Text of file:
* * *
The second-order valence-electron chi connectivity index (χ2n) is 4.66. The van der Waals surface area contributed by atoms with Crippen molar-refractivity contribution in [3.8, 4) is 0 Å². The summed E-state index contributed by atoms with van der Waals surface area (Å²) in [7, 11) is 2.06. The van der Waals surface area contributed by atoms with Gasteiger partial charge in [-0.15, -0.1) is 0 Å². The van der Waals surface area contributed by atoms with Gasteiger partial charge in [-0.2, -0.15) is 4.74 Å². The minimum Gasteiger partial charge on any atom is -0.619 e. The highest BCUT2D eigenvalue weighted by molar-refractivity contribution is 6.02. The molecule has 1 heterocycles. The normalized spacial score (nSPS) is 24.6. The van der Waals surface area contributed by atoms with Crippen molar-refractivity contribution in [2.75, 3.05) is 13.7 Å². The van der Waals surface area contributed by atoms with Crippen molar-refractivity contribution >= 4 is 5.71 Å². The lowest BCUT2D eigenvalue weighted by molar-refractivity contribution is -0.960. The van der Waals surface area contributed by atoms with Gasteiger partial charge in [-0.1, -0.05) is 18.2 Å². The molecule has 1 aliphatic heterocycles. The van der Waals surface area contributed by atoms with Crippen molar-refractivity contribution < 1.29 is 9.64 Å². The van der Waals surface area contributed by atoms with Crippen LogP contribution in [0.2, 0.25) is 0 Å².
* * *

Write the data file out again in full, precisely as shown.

The second-order valence-electron chi connectivity index (χ2n) is 4.66. The van der Waals surface area contributed by atoms with Crippen molar-refractivity contribution in [3.8, 4) is 0 Å². The summed E-state index contributed by atoms with van der Waals surface area (Å²) in [7, 11) is 2.06. The van der Waals surface area contributed by atoms with Gasteiger partial charge in [-0.15, -0.1) is 0 Å². The van der Waals surface area contributed by atoms with Gasteiger partial charge in [-0.2, -0.15) is 4.74 Å². The minimum Gasteiger partial charge on any atom is -0.619 e. The highest BCUT2D eigenvalue weighted by molar-refractivity contribution is 6.02. The molecule has 1 heterocycles. The normalized spacial score (nSPS) is 24.6. The van der Waals surface area contributed by atoms with Crippen molar-refractivity contribution in [2.75, 3.05) is 13.7 Å². The van der Waals surface area contributed by atoms with Crippen molar-refractivity contribution >= 4 is 5.71 Å². The lowest BCUT2D eigenvalue weighted by molar-refractivity contribution is -0.960. The van der Waals surface area contributed by atoms with Gasteiger partial charge in [-0.1, -0.05) is 18.2 Å². The molecule has 1 aliphatic heterocycles. The van der Waals surface area contributed by atoms with Crippen molar-refractivity contribution < 1.29 is 9.64 Å². The van der Waals surface area contributed by atoms with Crippen LogP contribution in [0.2, 0.25) is 0 Å².